Faecal occult blood screening for colorectal cancer in Serbia: a pilot study

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Abstract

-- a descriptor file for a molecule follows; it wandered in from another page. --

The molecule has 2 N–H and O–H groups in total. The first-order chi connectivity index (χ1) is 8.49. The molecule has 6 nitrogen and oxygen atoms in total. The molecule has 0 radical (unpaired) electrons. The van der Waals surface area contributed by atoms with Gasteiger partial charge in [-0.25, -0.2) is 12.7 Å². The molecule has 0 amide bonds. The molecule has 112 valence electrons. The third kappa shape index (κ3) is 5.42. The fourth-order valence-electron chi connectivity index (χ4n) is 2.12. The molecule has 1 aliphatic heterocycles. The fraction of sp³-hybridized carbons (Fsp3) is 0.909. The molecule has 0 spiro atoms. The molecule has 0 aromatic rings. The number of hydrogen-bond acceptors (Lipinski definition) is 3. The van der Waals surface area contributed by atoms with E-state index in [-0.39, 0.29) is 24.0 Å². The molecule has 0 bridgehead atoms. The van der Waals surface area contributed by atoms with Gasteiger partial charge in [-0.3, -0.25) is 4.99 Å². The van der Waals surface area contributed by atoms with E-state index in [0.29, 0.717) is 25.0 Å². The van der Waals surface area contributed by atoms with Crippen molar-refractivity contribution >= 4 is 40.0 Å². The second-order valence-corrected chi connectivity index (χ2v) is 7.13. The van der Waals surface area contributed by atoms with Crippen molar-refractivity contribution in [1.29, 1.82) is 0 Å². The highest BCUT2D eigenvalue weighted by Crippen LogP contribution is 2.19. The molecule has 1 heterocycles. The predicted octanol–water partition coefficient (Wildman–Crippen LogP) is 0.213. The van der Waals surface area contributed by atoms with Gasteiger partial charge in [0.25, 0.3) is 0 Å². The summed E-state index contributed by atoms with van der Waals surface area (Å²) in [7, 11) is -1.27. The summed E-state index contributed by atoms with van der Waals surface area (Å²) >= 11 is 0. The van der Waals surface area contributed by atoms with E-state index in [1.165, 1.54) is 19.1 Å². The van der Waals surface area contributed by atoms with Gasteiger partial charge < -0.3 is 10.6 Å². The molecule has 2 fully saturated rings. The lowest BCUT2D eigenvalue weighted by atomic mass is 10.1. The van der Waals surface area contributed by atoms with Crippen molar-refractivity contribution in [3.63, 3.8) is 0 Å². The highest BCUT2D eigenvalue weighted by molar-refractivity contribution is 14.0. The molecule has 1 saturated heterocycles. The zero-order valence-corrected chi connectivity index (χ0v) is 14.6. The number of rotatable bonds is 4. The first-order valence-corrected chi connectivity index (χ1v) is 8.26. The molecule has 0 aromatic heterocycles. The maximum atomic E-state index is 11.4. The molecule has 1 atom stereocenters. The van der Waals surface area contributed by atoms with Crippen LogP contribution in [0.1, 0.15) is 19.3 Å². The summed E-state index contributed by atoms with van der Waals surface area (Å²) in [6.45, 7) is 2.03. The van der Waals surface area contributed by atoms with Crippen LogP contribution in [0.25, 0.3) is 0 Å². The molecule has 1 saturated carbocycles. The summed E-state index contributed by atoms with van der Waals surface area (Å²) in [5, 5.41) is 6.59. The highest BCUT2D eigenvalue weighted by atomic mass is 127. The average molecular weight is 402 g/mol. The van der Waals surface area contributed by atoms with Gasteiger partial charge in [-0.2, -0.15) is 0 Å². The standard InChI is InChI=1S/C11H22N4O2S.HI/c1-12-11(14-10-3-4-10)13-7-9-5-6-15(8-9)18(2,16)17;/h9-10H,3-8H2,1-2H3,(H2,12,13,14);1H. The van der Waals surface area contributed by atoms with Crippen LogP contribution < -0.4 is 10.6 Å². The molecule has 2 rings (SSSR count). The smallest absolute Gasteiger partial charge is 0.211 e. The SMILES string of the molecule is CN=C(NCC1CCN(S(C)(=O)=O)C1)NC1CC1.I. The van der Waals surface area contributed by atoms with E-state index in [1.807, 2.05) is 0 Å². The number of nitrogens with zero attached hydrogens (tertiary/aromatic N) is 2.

Colorectal cancer (CRC) is becoming a major public health problem in the Republic of Serbia. Organized mass screening has been shown to decrease CRC mortality and even its incidence. The aim of this study was to assess the acceptability of a faecal immunochemical test for haemoglobin proposed by primary care physicians. From August to November 2013, a pilot study for CRC screening was organized in individuals aged 50 to 74 years. The study included 50 primary healthcare centres from all 25 administrative regions of Serbia. A qualitative immunochromatographic faecal immunochemical test for human haemoglobin detection was used. Overall, 50 894 individuals were invited. The participation rate was 67.8 and 3.4% of the tests were positive. Among individuals with a positive test, 69.7% agreed to undergo colonoscopy. The positive predictive value was 27.1% for adenoma and 14.6% for carcinoma. This was the first CRC screening project encompassing approximately one-third of primary healthcare facilities in all regions across the country. It showed a good response of the target population and satisfactory cooperation of the healthcare professionals involved.

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